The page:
There has been speculation that Glasgow’s OVO Hydro arena could be the venue for Eurovision 2023 next May, in the wake of Sam Ryder finishing runner-up for the UK at last month's final in Turin.
Nicola Sturgeon posted on social media the Scottish Government was “happy to discuss” hosting arrangements, saying she knew the “perfect venue” on the River Clyde for the event.
The Hydro has listings such as the Magic Mike arena tour on April 25, Andre Rieu on May 27 and Ozzy Osbourne: No More Tours from June 2-4, but no other shows booked for the month of May.
An SEC spokesperson said: “If Glasgow is being considered as a potential host city for the event, we’d be delighted to take part in that conversation.”
Aberdeen politicians are already leading a separate bid for the city’s P&J Live Arena to be awarded hosting rights. Six MPs and MSPs have written to BBC chief executive Tim Davie asking for Aberdeen to be considered.
It is understood the BBC had already been quietly preparing for the possibility of the UK being asked to stage the event before Friday’s announcement and is prepared to meet hosting costs.
The cost of staging Eurovision is around £25m, with around £5m granted from the EBU to the host broadcaster.
The European Broadcasting Union (EBU) said following a “full assessment and feasibility study” it had concluded the “security and operational guarantees” required to host the event cannot be fulfilled by Ukraine’s public broadcaster UA:PBC.
In a statement posted online, the EBU thanked the UA:PBC for its “wholehearted co-operation and commitment in exploring all scenarios”, but shared its “sadness and disappointment” the contest could not be held in the war-torn country.
“The EBU has been supporting UA:PBC across a whole range of areas since the invasion,” the statement said. “We will ensure that this support continues so UA:PBC can maintain the indispensable service they provide to Ukrainians.
“As a result of this decision, in accordance with the rules and to ensure the continuity of the event, the EBU will now begin discussions with the BBC, as this year’s runner-up, to potentially host the 2023 Eurovision Song Contest in the United Kingdom.
Ms Sturgeon welcomed reports linking Glasgow as the next host city.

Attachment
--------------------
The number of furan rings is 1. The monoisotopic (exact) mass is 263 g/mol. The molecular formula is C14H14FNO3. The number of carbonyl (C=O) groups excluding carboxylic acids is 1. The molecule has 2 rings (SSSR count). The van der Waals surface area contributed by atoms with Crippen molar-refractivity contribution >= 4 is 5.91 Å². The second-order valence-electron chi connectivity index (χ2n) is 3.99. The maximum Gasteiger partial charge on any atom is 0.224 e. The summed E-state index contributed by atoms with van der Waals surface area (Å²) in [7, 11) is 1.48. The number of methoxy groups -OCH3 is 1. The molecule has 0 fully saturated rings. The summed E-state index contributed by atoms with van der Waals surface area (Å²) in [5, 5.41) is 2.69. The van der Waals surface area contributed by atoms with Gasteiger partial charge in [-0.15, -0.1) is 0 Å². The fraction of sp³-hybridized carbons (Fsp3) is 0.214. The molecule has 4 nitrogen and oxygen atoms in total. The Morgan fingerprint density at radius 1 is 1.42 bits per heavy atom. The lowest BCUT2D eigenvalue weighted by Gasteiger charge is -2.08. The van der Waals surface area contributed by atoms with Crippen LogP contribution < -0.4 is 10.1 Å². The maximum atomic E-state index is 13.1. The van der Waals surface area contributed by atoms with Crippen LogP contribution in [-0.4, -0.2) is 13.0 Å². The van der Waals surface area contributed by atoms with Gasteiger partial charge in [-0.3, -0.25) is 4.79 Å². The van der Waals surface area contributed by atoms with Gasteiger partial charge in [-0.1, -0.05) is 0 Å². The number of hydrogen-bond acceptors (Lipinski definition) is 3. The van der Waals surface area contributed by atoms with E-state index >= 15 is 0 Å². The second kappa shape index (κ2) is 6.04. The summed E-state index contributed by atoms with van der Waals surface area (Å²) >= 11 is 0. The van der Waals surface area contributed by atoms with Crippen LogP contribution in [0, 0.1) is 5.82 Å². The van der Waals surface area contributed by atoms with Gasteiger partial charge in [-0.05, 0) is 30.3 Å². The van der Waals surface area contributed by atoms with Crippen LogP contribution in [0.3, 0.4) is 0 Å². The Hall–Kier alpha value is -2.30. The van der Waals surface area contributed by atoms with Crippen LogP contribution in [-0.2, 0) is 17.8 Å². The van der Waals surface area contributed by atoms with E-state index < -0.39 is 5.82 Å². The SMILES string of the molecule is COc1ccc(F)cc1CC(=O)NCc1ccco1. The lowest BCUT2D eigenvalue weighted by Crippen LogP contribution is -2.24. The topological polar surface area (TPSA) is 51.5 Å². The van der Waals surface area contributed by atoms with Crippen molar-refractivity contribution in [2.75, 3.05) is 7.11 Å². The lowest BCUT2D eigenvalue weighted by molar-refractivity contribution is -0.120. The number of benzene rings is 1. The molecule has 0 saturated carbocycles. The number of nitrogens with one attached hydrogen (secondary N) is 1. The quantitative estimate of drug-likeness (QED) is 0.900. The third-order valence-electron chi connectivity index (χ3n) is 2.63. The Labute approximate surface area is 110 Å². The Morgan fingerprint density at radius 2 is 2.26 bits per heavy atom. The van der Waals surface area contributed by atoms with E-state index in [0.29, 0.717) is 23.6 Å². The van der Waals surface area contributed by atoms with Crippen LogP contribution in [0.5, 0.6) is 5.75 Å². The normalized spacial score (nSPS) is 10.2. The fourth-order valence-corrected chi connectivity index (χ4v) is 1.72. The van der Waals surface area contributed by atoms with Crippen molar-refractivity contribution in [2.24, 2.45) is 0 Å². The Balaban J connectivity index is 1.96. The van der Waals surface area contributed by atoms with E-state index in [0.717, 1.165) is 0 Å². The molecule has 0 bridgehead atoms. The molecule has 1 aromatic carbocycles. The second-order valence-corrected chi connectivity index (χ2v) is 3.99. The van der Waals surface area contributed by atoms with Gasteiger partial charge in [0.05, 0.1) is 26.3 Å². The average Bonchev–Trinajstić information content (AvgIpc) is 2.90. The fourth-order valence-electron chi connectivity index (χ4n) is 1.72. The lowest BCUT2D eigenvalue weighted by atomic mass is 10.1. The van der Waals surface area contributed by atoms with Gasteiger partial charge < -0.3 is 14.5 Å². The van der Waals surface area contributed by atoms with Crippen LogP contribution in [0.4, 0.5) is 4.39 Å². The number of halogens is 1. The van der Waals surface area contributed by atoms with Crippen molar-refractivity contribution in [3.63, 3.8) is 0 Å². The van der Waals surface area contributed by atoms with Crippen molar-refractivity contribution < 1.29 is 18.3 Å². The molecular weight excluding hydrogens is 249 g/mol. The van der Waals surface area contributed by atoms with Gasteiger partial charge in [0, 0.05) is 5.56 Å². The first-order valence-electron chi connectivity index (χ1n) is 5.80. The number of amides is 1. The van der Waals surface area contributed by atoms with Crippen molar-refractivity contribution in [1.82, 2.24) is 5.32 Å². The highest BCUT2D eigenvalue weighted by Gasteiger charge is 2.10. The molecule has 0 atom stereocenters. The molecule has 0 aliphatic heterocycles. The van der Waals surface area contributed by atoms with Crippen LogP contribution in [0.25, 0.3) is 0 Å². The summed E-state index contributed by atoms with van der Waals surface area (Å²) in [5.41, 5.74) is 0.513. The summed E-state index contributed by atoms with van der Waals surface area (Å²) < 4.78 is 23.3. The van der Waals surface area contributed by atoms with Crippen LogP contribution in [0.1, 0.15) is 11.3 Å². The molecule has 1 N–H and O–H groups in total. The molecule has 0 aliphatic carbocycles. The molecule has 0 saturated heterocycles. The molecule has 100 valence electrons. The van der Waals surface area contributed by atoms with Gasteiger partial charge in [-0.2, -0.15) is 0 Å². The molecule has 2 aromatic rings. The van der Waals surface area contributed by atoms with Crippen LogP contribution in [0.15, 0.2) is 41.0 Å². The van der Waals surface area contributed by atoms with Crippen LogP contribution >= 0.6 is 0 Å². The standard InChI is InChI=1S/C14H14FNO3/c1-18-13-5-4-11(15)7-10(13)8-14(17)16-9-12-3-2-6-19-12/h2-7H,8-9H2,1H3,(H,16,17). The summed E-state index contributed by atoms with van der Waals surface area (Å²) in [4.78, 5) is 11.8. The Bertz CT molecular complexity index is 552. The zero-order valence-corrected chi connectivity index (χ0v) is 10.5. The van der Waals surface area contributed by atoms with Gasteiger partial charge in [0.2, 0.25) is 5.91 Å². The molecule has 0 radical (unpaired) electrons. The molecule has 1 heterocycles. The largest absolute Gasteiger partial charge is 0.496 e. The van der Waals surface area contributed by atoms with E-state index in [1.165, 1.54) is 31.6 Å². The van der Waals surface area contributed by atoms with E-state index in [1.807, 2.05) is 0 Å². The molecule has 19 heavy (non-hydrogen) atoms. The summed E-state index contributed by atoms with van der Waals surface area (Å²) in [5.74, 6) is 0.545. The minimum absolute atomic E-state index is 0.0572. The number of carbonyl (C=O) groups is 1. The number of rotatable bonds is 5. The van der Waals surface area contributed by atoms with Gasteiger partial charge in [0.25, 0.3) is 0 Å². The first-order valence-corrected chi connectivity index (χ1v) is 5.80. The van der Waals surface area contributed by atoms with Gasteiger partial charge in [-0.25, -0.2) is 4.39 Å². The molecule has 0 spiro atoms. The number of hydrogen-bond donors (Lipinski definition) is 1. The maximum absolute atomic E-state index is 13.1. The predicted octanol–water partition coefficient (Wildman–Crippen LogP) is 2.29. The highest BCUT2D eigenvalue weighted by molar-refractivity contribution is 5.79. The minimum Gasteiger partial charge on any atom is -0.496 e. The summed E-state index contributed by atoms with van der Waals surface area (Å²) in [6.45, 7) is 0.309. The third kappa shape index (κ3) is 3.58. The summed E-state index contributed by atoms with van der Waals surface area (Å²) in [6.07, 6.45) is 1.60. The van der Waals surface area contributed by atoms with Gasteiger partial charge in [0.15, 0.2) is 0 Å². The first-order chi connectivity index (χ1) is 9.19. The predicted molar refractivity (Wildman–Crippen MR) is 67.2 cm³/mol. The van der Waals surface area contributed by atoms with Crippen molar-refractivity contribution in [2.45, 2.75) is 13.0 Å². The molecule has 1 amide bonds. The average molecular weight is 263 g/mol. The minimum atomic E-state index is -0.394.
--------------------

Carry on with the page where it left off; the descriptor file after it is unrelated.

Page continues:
She tweeted: “We wish @Eurovision could be in Ukraine, but understand that in circumstances this isn’t possible. However, I can think of a perfect venue on banks of the River Clyde!! @scotgov is happy to discuss with BBC, @GlasgowCC @EBU_HQ and others.”
Downing Street also welcomed the possibility of the UK hosting Eurovision, pledging to ensure it would “overwhelmingly reflects Ukraine’s rich culture, heritage and creativity”.
A No.10 spokesman said: “Ukraine’s victory in the Eurovision song contest was richly deserved and as the rightful winner, the Government’s firm wish has been to see next year’s contest hosted there.
“If the EBU decides the competition can’t go ahead in Ukraine, we would, of course, welcome the opportunity to work closely with Ukraine and the BBC to host it here in the UK.
“But we would be committed to ensuring it overwhelmingly reflects Ukraine’s rich culture, heritage and creativity, as well as building on the ongoing partnership between our two countries.”
Asked if the Government would help the BBC with costs, the spokesman said “we’re slightly getting ahead of ourselves in terms of the process”.
Katrina Leskanich, from UK entry Katrina And The Waves, who won Eurovision in 1997 with Love Shine A Light, tweeted: “Practically hysterical over the announcement that the UK could host #Eurovision.”
With 11 million viewers watching this year’s final on BBC One, Eurovision remains one of the broadcaster’s most popular events, justifying the extra outlay.
If the UK does host the contest in 2023, it would be the ninth time it has taken place here – more than any other country.